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What happens when scholars discuss potentially controversial ideas outside the "bubbles" of their disciplines and academe?
Australian university's decision to forgo federal funding for policy center over opposition to a researcher's views on climate change prompts concern about state of academic freedom and exchange of ideas.
Boston U distances itself from an incoming professor's controversial remarks about white male college students.
When a Polk State professor found himself accused of being anti-Christian, the college's leaders answered back -- and said he was entitled to academic freedom.
Should U of Minnesota have investigated and questioned the judgment of professors whose poster promoting a panel discussion on the Charlie Hebdo murders offended Muslim students?
Professor at Texas A&M at Galveston was so frustrated with students' performance that he told them he wouldn't pass anyone and that he was done with them. Administrators had other ideas.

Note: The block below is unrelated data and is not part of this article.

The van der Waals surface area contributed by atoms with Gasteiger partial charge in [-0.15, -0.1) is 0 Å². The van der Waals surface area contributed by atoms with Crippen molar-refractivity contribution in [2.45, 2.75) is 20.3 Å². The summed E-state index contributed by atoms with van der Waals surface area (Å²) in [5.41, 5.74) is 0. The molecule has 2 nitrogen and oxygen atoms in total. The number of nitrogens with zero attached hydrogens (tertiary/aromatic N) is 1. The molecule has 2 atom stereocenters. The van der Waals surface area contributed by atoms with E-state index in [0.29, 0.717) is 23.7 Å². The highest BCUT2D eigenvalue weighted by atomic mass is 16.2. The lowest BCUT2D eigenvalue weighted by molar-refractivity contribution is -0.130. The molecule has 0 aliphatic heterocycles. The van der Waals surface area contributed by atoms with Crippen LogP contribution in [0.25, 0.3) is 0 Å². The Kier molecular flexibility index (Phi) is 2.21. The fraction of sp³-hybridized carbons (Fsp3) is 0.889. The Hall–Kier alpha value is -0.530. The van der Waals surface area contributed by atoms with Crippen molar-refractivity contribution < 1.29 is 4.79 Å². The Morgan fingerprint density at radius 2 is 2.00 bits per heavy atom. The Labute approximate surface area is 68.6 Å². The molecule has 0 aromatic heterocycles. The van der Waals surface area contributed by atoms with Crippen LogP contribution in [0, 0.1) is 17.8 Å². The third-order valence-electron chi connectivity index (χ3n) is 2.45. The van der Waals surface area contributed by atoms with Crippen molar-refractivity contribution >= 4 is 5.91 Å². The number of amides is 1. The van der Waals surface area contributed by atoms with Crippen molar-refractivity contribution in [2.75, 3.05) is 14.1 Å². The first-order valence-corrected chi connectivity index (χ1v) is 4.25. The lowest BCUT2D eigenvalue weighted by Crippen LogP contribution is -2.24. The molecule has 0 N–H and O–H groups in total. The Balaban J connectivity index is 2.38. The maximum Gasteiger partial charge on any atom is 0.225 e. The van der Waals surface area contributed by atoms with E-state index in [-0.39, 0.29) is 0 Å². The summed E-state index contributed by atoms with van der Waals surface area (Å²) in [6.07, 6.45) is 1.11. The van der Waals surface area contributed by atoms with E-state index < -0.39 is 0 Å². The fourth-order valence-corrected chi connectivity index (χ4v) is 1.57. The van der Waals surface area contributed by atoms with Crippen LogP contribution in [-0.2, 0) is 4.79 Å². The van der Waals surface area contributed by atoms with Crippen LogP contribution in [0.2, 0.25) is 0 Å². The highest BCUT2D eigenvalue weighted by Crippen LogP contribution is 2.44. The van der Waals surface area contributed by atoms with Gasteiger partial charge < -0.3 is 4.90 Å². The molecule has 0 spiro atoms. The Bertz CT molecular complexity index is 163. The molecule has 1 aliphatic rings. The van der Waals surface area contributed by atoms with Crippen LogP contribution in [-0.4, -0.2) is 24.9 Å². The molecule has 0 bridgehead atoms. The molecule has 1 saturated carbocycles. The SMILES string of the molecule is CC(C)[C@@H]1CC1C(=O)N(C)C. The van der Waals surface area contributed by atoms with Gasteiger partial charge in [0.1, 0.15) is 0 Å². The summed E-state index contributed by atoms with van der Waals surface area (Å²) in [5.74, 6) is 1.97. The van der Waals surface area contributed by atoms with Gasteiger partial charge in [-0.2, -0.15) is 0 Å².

Theologian who wrote of ability of Christians to embrace evolution loses his tenured position at Northwest Nazarene U. -- and his supporters aren't accepting the university's explanations.
Connecticut College professor accused of hate speech against Palestinians in Facebook post about "rabid pit bull" in Gaza. Dispute sets off debate on free expression, bias and more.
U. of Delaware won't answer a congressman's request to find out who is paying for work by a researcher who denies climate change. Is protecting such information a faculty right?
Yale professors oppose draft policy on their conduct that they say is vague on what they could be punished for and what the sanctions would be -- not to mention that it excludes administrators.
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